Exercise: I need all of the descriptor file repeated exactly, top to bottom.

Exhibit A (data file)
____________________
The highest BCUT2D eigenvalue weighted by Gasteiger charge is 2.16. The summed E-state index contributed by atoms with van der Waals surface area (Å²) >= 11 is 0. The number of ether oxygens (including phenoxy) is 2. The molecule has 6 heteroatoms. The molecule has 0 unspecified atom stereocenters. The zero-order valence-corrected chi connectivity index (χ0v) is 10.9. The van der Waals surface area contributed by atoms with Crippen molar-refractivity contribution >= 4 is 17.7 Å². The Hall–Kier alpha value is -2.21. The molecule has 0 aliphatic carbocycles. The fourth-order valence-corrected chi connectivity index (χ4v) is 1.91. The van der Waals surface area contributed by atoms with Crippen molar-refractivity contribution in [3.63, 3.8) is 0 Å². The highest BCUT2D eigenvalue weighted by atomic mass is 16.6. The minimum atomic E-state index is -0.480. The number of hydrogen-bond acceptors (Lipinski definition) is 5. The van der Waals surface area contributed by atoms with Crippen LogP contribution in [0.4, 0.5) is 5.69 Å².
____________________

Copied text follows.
The highest BCUT2D eigenvalue weighted by Gasteiger charge is 2.16. The summed E-state index contributed by atoms with van der Waals surface area (Å²) >= 11 is 0. The number of ether oxygens (including phenoxy) is 2. The molecule has 6 heteroatoms. The molecule has 0 unspecified atom stereocenters. The zero-order valence-corrected chi connectivity index (χ0v) is 10.9. The van der Waals surface area contributed by atoms with Crippen molar-refractivity contribution >= 4 is 17.7 Å². The Hall–Kier alpha value is -2.21. The molecule has 0 aliphatic carbocycles. The fourth-order valence-corrected chi connectivity index (χ4v) is 1.91. The van der Waals surface area contributed by atoms with Crippen molar-refractivity contribution in [3.63, 3.8) is 0 Å². The highest BCUT2D eigenvalue weighted by atomic mass is 16.6. The minimum atomic E-state index is -0.480. The number of hydrogen-bond acceptors (Lipinski definition) is 5. The van der Waals surface area contributed by atoms with Crippen LogP contribution in [0.4, 0.5) is 5.69 Å².